Art isn’t usually the first thing on the agenda in a crisis. It isn’t fundamental to basic survival. But art is fundamental to addressing many of the issues that have gotten us into this mess in the first place.
In the 1930s, the Roosevelt administration started several federal programs which provided funding for artists. On the most basic level, the programs put artists like Jacob Lawrence to work. It also promoted United States art and culture, chronicled life in different parts of the country, and sometimes sponsored projects which tackled difficult social issues.
Seventy years later, public buildings throughout the United States are covered with murals steeped in history. Archives are filled with photographs of American life taken by New Deal artists. Museums hold paintings reminding us of the struggles that took place in securing the basic safety net that we take for granted today.
Perhaps this legacy doesn’t seem important to you, but hasn’t one of the main themes of this election been breaking down the divides between red state and blue state? Haven’t we been talking about the lack of understanding between different groups in the United States? Haven’t we been talking about the lack of understanding between us and the rest of the world?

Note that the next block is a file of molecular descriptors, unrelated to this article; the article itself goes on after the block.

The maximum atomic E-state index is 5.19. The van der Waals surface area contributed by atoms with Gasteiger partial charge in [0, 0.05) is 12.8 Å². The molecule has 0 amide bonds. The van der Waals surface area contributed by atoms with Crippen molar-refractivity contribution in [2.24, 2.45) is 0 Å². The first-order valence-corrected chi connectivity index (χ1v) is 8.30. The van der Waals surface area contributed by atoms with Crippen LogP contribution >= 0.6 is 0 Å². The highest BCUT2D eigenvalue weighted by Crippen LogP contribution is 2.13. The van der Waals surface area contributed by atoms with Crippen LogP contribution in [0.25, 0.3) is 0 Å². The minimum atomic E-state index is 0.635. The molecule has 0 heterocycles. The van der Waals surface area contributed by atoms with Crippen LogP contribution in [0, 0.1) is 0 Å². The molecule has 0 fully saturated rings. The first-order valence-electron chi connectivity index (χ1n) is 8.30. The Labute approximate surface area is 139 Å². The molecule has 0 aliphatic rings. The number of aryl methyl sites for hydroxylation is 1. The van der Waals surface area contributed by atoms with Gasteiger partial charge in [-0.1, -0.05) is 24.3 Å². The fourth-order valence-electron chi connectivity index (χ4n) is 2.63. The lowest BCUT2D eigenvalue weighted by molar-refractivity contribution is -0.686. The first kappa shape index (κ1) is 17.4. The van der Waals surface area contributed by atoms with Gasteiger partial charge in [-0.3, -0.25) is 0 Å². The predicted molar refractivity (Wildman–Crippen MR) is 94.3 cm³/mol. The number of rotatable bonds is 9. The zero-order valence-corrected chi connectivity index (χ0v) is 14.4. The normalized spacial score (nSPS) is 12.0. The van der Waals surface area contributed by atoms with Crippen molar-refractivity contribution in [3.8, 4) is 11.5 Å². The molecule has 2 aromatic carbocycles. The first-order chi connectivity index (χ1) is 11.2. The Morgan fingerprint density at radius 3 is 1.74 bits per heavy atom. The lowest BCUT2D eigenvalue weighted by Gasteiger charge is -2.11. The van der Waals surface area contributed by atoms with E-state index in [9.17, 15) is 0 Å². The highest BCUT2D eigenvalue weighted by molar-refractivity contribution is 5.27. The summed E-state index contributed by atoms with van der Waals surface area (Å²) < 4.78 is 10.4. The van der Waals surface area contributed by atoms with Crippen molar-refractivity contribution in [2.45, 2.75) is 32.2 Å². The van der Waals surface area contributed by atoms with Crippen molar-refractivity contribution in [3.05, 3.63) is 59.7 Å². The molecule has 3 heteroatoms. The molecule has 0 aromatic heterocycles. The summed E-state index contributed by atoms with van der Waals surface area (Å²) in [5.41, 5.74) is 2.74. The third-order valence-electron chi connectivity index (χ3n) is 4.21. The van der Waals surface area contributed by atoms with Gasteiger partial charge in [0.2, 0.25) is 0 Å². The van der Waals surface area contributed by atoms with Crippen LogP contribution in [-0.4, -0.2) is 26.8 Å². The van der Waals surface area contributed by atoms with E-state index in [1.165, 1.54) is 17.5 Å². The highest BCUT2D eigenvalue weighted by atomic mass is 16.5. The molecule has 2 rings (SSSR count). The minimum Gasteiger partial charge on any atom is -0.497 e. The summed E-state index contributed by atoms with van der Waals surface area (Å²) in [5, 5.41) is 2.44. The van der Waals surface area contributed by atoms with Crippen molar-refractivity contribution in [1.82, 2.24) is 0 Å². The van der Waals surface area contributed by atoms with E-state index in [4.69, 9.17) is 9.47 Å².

Art teaches us about other people by enabling us to see the world through someone else’s eyes. Art appeals to the heart as well as the head and for that reason has the ability to transcend boundaries, to represent, to connect, and to mobilize. A Diego Rivera mural, a Bob Marley song, or an Almodovar movie help us to understand the worlds the artists are living in. They help us to create a dialogue. And in a world where so many problems require coordinated effort – poverty, environmental degradation, war – we need dialogue more than ever.
A new federal arts project would put American artists to work. It could document the road we have traveled to get here and the historic time we are in. Projects could show our common histories and values and help us visualize a new and better American identity for the future. It could help us share that vision with each other and with the rest of the world.